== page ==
This one was tricky. For my first three books, I used a photo I took for the cover. I put together a quick photo shoot for the rose on Rain and Retribution. A Matter of Chance’s cover is a watercolor I painted in art school, and An Unwavering Trust was a photo I took in a walled garden behind the Ely Cathedral. The Earl’s Conquest changed things a bit. I was looking for ideas to describe Georgian gowns and stumbled across the portrait that I used for the cover. I loved that cover so much that I wanted to use something like it for this one, but had a really hard time finding a painting. Most of the Regency portraits that resemble most people’s idea of Elizabeth Bennet have been used in some form or fashion, so I wanted to find something different. I searched Pinterest for a while using different search parameters until I found this painting called “Pea Blossoms.” The girl in the painting seems more of a Georgiana to me, but I liked that when I used a detail and omitted most of her face how she could be anyone. She could be Elizabeth, Georgiana, Jane—anyone. I think that is what drew me to this painting over the others I found.
The back cover was a search for a painting that reminded me of Netherfield. I started with a search on Constable and found the painting I used. It was so bright compared to the front that I used a black overlay. It allowed for not such a huge contrast between the front and back covers as well as made it easier for any text to be seen without augmenting the photo other than isolating the part that I wanted and a pesky sky shadow in the water that was distracting.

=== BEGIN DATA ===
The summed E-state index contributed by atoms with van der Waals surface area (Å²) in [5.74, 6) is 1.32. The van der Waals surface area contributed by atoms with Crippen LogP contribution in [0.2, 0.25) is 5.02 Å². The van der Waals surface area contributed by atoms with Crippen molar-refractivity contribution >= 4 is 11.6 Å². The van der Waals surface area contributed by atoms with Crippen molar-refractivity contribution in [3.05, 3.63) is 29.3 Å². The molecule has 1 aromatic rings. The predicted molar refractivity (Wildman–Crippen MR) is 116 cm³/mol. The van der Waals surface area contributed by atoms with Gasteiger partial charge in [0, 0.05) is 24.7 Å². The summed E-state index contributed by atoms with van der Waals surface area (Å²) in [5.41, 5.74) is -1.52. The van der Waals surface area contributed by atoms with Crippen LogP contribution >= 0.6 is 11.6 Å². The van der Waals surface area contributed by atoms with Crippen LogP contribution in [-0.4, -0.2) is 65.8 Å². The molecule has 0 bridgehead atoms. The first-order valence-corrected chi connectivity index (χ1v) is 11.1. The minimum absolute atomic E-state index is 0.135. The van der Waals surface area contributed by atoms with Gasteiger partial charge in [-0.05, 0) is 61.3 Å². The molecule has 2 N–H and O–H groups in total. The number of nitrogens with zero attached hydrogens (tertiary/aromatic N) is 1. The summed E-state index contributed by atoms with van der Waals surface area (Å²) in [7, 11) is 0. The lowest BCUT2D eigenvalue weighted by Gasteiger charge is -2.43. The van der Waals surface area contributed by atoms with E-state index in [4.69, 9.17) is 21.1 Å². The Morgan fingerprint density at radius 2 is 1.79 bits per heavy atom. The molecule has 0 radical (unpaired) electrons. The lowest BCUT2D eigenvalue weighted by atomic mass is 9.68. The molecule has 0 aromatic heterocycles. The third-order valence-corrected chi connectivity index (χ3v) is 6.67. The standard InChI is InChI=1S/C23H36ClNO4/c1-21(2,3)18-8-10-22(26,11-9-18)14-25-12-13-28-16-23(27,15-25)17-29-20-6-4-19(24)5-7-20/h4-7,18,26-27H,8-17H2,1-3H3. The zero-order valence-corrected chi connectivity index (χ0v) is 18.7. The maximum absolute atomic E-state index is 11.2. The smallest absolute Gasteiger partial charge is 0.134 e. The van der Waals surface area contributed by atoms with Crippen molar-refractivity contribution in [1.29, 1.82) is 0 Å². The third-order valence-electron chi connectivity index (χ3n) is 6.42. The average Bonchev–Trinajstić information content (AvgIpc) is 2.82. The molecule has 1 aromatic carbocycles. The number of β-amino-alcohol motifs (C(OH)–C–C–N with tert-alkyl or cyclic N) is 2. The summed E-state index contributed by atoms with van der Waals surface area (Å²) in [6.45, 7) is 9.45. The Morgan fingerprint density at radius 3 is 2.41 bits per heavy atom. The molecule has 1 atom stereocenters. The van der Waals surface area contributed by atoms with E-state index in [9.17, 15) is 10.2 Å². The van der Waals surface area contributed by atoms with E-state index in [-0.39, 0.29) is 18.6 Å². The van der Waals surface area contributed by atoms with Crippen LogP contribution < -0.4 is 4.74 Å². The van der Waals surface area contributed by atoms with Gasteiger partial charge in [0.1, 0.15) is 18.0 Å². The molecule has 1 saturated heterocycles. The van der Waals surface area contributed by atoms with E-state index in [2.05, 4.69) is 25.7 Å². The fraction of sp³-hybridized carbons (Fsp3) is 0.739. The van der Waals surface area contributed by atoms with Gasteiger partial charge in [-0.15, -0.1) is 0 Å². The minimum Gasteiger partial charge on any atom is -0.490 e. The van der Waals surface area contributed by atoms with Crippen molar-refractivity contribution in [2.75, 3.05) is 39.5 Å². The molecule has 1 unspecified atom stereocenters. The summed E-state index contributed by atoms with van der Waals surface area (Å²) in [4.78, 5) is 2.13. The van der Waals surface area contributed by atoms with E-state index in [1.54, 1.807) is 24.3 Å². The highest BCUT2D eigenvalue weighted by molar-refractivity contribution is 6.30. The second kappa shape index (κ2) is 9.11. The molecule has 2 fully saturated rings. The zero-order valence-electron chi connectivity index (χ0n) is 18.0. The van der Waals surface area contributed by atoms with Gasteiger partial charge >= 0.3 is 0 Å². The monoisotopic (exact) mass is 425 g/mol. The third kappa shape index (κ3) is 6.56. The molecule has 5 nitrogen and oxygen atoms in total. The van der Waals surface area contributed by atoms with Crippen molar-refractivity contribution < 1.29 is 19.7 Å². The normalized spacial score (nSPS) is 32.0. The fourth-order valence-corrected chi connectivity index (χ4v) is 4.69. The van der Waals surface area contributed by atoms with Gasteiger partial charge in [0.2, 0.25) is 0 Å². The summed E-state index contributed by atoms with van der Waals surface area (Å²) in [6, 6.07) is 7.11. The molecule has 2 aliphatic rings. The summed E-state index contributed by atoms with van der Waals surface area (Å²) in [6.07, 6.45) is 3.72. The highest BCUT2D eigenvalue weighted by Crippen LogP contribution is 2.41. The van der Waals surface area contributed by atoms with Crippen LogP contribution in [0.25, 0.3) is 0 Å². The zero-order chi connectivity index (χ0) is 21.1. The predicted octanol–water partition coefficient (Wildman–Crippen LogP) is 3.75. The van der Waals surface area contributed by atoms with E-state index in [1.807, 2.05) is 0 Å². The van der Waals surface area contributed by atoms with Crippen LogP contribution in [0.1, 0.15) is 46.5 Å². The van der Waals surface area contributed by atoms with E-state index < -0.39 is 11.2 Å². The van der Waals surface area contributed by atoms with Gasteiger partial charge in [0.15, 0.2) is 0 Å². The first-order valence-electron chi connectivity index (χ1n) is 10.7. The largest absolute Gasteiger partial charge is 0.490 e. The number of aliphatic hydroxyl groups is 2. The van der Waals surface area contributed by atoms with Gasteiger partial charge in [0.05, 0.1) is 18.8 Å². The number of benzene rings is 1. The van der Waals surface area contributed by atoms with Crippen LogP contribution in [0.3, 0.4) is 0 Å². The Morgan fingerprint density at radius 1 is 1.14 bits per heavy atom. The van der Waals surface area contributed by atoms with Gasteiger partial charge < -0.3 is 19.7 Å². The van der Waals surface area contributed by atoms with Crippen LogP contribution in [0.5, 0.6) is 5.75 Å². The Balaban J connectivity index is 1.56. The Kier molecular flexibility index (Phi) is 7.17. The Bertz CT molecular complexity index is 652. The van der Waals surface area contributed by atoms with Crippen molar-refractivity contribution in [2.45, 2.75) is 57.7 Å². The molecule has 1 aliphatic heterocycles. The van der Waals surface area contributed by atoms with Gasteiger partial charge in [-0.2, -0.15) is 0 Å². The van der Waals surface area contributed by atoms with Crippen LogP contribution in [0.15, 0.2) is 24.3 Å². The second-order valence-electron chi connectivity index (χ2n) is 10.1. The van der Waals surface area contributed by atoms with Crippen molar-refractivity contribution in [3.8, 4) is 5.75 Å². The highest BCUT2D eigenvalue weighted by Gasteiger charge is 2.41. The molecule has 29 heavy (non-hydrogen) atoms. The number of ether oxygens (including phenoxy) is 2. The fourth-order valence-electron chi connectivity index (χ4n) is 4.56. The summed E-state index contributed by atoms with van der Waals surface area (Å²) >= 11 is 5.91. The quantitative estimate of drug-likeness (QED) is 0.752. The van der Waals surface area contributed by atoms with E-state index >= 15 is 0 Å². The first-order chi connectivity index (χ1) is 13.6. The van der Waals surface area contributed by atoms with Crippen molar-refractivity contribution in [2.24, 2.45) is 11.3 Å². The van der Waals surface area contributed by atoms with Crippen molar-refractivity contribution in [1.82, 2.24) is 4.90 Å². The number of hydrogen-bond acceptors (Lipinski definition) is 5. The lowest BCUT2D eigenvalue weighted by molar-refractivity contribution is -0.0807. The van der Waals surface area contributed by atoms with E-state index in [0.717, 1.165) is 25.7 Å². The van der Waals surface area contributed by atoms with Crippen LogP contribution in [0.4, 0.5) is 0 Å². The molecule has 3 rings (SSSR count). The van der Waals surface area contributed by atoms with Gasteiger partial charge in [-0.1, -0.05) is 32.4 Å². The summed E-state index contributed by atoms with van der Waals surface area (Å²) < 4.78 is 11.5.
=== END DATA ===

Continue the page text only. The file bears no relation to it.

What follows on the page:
LOL! I’m sure that’s much more than you wanted to know, but that’s the story.
I know that your love for Austen began with a viewing of “Sense and Sensibility,” which happens to be my second favorite story by Austen. Do you have any plans to write any sequels or variations based on her other books?
I have an idea for a modern “Persuasion” that came to me while I was visiting Bath with my family in March, but I was in the middle of “Particular Intentions” at the time. When I get the time or the inclination, perhaps I’ll play around with it.
You are part of a group of writers named Jane Austen Variations. Can you tell us about your membership in this group and what has been your experience working with a group of similar-minded writers?
I joined Austen Variations at the beginning of last year, and I can’t say enough how much I enjoy working with the authors in the group. A large group of us met at Jane Austen Regency Week last year and had a great time. We have a Pride and Prejudice: Behind the Scenes, which should be coming out sometime this year as well as Persuasion 200, which should not be far off as well. I have loved contributing to these books and look forward to their release.
Everyone at Austen Variations is extremely supportive. I’m fortunate to be a part of the group.
Why do think after 200 years, so many people are still reading Jane Austen’s books?